Bible Catechism: The Doctrine of God

Doctrine God 

What does the Bible teach about God?

Question How many persons are there in God?

Answer God exists eternally in three perfectly united yet distinct persons—the Father, the Son, and the Holy Spirit. They are one God, the same in essence but different in function.

Scripture 2 Corinthians 13:14 The grace of the Lord Jesus Christ and the love of God and the fellowship of the Holy Spirit be with you all.

ExplanationThis is the question where we need to especially keep close at hand the truth that God is one. Why? Well, because now, with this question, we learn that God is also three while still being one. Really? Most definitely! Does this make sense? Actually, it’s very difficult to understand. Because we are human and God is not, we can’t understand this truth about God fully. And yet, if we take God at His word—and with His help—we can understand it truly. So what does it mean that God is one and three, at the same time?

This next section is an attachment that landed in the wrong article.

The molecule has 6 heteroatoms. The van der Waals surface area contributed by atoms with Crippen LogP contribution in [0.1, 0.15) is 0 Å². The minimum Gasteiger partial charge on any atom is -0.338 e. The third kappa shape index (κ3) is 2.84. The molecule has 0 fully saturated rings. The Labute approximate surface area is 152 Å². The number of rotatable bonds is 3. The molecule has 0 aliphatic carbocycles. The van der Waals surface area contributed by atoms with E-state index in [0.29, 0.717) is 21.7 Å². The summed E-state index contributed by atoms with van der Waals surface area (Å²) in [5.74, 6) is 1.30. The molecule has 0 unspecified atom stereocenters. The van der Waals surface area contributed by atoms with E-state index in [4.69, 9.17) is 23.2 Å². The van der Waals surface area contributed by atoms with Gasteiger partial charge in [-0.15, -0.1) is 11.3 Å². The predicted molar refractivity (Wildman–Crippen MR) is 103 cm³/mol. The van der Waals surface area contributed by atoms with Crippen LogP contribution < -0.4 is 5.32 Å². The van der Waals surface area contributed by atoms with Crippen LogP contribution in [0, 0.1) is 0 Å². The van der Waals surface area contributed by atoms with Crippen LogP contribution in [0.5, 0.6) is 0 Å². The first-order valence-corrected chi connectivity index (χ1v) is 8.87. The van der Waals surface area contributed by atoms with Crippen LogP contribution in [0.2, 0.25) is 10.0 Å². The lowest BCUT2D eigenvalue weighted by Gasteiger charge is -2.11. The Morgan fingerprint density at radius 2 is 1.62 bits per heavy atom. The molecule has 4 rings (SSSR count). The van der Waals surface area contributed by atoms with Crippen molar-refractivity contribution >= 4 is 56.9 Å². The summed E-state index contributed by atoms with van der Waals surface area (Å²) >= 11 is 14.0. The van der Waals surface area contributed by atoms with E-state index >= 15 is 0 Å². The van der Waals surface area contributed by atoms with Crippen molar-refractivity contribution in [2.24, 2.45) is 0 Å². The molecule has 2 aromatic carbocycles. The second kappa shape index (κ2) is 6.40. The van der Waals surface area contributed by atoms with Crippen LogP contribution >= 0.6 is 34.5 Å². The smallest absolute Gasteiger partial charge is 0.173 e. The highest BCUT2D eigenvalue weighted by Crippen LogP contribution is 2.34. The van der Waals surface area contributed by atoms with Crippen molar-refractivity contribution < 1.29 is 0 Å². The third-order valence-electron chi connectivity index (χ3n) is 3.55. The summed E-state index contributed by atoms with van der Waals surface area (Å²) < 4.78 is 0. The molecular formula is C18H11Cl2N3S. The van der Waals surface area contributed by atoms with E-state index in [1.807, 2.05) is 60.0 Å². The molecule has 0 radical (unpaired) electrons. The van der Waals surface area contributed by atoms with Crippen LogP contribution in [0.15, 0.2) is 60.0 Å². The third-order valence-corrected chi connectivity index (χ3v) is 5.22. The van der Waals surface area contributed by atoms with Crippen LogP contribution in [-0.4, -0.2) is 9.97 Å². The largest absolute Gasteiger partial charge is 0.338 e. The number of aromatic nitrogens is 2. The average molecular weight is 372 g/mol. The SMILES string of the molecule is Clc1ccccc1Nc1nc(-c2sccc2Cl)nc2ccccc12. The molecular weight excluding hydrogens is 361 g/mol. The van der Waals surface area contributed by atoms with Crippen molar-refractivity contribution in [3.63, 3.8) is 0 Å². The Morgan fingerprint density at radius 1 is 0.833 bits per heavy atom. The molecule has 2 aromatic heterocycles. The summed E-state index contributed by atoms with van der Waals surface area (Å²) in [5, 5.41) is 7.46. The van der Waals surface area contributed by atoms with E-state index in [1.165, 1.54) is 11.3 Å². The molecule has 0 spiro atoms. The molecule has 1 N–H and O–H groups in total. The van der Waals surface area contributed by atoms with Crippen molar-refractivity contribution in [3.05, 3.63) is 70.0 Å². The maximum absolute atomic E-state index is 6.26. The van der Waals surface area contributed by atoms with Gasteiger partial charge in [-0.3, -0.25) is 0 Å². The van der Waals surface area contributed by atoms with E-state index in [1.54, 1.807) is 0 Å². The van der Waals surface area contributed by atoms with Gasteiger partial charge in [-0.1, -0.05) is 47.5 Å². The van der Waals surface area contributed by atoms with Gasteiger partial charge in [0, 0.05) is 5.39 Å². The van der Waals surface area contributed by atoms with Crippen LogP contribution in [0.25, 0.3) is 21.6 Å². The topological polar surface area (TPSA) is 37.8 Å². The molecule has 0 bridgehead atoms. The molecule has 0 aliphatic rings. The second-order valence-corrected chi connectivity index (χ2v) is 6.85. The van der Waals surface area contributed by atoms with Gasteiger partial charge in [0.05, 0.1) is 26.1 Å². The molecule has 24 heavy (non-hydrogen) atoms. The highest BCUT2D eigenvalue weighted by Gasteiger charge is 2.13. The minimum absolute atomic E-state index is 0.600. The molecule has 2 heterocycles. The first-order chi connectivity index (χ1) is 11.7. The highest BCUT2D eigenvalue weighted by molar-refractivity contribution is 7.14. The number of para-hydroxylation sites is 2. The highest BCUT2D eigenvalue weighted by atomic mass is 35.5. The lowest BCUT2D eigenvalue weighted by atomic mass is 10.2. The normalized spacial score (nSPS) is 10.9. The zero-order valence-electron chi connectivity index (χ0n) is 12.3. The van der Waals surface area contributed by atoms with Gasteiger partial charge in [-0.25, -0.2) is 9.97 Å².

God exists in three distinct persons. There is only one God, and that God is one. He’s not—and He cannot be—three separate or distinct Gods. He is one God. But the Bible reveals that this one God, while being one God always and forever, is one God in three personsPersons is not the word that the Bible uses to refer to God or the truth of His three-ness. And in fact, the Bible doesn’t use any particular words to describe the three-ness of God (for example, we also use trinity and triune, but they cannot be found in the Bible either). Rather, the Bible demonstrates His three-in-one-ness. The word persons—along with the word nature (or substance or essence)has been used by Christians for many, many years as a way to help us understand and describe God accurately. When we use nature to refer to God, we mean God in who He is as God—that is, His God-ness. When we use personsto refer to God, we mean God in how He expresses Himselfpersonallyrelationallyfunctionally—that is, His personhood. And we use persons rather than personalities, for God does not have three personalities. Yet, He does have—or more precisely, He is—three distinct persons. Now, when we use nature and persons together in this way, it’s a little bit like saying, “I am human like you are human. We both have a human nature. But I am a different person than you are. And you are a different person than I am, even if we have similar personality traits.” But stop right there. Why? Well, you and I, though we are both human, we aren’t the same human. We don’t share one nature. And further, you and I, though as two different persons we might be able to get along with each other, we aren’t perfectly united as different persons in the same human. Yet, this is who God is. He is one in nature, and three in persons. Not three Gods, nor three personalities.